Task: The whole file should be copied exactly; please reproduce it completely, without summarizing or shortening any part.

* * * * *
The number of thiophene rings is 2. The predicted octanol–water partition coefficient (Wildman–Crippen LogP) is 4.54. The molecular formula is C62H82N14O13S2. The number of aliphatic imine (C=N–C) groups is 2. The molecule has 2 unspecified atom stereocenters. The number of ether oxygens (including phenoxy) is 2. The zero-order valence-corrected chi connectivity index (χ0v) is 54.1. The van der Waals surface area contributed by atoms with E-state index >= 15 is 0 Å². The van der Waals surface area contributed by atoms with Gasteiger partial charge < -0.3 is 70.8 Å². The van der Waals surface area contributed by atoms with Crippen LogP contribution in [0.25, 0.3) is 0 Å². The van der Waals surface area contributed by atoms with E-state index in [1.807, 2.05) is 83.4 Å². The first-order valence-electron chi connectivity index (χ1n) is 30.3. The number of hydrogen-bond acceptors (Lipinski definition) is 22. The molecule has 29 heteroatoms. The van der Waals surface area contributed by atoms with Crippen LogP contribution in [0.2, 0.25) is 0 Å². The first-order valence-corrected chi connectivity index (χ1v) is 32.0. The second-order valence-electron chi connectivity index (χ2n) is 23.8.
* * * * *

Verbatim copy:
The number of thiophene rings is 2. The predicted octanol–water partition coefficient (Wildman–Crippen LogP) is 4.54. The molecular formula is C62H82N14O13S2. The number of aliphatic imine (C=N–C) groups is 2. The molecule has 2 unspecified atom stereocenters. The number of ether oxygens (including phenoxy) is 2. The zero-order valence-corrected chi connectivity index (χ0v) is 54.1. The van der Waals surface area contributed by atoms with E-state index >= 15 is 0 Å². The van der Waals surface area contributed by atoms with Gasteiger partial charge < -0.3 is 70.8 Å². The van der Waals surface area contributed by atoms with Crippen LogP contribution in [0.25, 0.3) is 0 Å². The van der Waals surface area contributed by atoms with E-state index in [1.807, 2.05) is 83.4 Å². The first-order valence-electron chi connectivity index (χ1n) is 30.3. The number of hydrogen-bond acceptors (Lipinski definition) is 22. The molecule has 29 heteroatoms. The van der Waals surface area contributed by atoms with Crippen LogP contribution in [0.2, 0.25) is 0 Å². The first-order valence-corrected chi connectivity index (χ1v) is 32.0. The second-order valence-electron chi connectivity index (χ2n) is 23.8.